The space ship the team zooms through space and time with is shaped like a giant syringe.
And one of the captions, as the ship hovers over a long-ago version of Earth, reads, “When they inject themselves, they will be the foreign bodies. Pangaea invites them to adventure.”
So it can’t take itself that seriously.
What’s odd about the book — besides it’s old-timey feel, like a “Weird Science” story expanded to novel-length using the swashbuckling tales of Alexandre Dumas as a model — is how much time Ellison and Chadwick spend assembling the team. A “Hollywood-ized” version of this comic would spend 15 or 20 pages setting the scene and pulling the team together and wrap up Act I about 1/4th of the way into the book to get into all the action pieces and silly romantic subplots and then lead up to a big climax about 1/4th of the way before the end of the book when everything would go boom and we’d get explosions and one-liners and a heroic finish.
“7 Against Chaos” doesn’t completely abandon that tried-and-true audience-pleasing structure, but it approaches it more elastically. There is very little exposition early in the book — apparently the original opening described the galaxy-spanning society of the future more clearly, but Chadwick pushed to abandon the stage-setting and just jump right into the first recruitment scenario. A good decision that helps make the setting of the book seem weirder and more alien. Which it is.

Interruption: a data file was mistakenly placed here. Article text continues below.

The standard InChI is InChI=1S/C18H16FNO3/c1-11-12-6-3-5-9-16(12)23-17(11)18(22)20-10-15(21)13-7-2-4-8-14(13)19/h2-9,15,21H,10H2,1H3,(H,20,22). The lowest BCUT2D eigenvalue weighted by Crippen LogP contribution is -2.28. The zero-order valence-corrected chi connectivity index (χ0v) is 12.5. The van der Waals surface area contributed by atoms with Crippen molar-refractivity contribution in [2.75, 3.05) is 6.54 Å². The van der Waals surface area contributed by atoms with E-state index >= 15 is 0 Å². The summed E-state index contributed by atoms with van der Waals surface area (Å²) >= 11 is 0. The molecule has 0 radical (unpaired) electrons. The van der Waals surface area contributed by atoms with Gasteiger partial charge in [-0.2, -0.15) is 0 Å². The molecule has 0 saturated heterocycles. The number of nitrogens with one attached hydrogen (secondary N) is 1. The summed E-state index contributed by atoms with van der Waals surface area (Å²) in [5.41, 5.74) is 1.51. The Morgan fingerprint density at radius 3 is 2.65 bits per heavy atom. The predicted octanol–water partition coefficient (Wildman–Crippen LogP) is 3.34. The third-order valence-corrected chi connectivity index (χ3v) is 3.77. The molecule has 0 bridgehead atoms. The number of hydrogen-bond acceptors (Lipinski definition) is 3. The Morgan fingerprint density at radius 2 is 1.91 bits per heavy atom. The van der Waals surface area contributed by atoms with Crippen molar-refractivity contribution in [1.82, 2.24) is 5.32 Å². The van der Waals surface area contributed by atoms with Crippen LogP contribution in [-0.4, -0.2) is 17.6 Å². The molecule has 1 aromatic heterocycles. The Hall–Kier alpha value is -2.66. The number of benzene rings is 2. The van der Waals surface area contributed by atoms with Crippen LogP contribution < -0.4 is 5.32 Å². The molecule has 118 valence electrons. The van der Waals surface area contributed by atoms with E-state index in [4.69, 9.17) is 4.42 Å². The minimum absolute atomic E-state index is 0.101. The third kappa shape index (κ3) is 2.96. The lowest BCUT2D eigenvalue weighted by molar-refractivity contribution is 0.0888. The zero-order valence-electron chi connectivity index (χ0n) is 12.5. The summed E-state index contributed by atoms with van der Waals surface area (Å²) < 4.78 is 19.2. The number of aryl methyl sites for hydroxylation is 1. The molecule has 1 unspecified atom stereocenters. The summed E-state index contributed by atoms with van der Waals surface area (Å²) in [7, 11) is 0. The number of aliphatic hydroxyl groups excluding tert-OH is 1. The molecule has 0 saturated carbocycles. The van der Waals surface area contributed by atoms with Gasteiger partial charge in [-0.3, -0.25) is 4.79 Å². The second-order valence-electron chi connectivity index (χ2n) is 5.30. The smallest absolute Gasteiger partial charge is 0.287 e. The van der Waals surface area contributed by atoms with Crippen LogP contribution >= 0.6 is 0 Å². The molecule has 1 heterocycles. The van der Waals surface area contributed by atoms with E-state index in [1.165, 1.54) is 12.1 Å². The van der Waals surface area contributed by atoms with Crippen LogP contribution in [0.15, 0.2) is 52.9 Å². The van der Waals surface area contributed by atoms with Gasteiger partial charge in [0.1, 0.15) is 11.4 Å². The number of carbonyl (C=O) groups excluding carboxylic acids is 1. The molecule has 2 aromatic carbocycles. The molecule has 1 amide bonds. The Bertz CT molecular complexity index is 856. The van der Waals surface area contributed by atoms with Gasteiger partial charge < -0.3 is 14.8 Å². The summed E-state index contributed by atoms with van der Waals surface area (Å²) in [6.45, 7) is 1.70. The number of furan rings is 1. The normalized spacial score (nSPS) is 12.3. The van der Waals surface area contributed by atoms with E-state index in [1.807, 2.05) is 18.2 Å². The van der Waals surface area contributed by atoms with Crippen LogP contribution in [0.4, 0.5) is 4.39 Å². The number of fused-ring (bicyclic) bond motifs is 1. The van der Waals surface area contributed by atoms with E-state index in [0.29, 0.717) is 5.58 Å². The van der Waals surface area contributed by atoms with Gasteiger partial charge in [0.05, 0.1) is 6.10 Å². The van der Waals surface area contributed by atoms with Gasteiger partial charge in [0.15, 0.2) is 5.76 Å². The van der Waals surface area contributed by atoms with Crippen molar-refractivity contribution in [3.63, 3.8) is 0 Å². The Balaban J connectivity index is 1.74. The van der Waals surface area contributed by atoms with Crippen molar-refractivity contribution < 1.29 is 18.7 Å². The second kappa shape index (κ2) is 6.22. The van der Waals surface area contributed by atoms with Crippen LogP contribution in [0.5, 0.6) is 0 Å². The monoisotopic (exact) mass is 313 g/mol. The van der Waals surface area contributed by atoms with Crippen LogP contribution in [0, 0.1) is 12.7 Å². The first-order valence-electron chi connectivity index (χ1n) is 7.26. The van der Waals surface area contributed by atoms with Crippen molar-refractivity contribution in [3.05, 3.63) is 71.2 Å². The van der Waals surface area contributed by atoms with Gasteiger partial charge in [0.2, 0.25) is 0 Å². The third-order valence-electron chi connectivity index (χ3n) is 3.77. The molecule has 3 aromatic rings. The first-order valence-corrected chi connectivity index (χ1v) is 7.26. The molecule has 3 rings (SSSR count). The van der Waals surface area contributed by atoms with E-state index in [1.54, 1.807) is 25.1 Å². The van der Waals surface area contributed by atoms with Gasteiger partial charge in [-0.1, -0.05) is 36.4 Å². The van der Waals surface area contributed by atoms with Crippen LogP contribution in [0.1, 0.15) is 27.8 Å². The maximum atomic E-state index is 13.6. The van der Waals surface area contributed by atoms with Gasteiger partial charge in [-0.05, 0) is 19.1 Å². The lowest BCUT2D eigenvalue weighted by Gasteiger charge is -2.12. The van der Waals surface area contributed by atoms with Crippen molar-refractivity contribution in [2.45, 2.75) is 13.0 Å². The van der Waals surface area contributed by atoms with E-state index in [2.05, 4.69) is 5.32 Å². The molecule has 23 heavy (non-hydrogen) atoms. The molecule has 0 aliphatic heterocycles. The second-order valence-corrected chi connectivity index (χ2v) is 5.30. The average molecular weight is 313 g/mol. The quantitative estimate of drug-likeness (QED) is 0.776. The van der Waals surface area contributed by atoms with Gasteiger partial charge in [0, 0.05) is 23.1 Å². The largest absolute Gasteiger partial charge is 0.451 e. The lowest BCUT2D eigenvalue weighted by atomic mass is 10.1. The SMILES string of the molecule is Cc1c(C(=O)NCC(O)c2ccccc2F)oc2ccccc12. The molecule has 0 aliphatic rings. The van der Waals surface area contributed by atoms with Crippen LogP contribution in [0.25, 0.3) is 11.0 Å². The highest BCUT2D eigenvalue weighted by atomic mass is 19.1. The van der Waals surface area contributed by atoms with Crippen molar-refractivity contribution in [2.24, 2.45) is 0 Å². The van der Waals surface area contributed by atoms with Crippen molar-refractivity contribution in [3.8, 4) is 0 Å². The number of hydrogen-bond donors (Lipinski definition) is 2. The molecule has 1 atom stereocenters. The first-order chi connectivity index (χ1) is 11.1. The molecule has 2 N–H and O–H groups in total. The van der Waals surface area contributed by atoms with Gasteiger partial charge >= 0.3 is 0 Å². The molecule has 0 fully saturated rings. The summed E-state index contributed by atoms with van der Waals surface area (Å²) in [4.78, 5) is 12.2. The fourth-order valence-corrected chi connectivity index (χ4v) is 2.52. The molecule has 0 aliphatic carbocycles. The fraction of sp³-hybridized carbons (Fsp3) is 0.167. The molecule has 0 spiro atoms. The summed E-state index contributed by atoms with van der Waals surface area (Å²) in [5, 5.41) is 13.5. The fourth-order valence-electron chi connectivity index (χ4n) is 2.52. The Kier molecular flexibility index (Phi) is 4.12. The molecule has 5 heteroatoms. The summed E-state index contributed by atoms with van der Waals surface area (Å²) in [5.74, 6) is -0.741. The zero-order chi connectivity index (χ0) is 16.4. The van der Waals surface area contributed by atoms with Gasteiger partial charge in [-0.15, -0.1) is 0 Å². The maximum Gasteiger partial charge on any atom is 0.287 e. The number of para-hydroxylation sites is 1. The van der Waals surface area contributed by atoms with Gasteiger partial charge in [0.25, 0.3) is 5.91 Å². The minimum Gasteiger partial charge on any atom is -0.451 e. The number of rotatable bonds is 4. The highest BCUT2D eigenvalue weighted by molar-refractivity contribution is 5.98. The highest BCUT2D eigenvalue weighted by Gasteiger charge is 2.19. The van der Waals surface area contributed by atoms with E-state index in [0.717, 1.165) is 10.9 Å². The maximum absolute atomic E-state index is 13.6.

But even after dropping that exposition, the rounding-up-the-weird-rejects-who-will-be-heroes sequences take nearly half the book. The book almost completely forgoes Act II, really. The team is assembled and finds out their mission and…bam…we jump right into the build-up to the climax where they prepare to stop the time craziness by going directly to the source. Subplots are practically nonexistent. Sure, individual characters have their own issues, and the seven don’t all get along with each other, but that’s really just shading, not fully-developed plot machinery.
No, this is a graphic novel that seems really interested in each character it sets up as a concept and as a visual (one is an Amazonian beauty with giant metal pincers instead of hands, another is a literally faceless sneaky rogue type, while yet another is a Michael-Pollard-looking genius who lives in the center of a planet, etc.).
It’s a strange Dungeons & Dragons crew in a game you’ve never played traveling through time to save a world that they actually completely hate.
So, yeah, it’s the kind of thing that’s going to appeal to me.
And Paul Chadwick gives it a human touch and Harlan Ellison gives it a heart that beats with an odd murmur.
“7 Against Chaos” is a bit too goofy to seem important or meaningful, and it’s not insane enough to force people to pay attention to its weirdness, but it’s like your favorite comfort food with something pleasantly surprising inside. Like macaroni and cheese with bits of chocolate. Or pizza folded with magic. I don’t know what you’re into. But I know I liked this book.
In addition to writing reviews and columns for COMIC BOOK RESOURCES, Timothy Callahan is the author of “Grant Morrison: The Early Years” and editor of “Teenagers from the Future: Essays on the Legion of Super-Heroes” anthology. More of his thoughts on comics can be seen regularly at the Geniusboy Firemelon blog.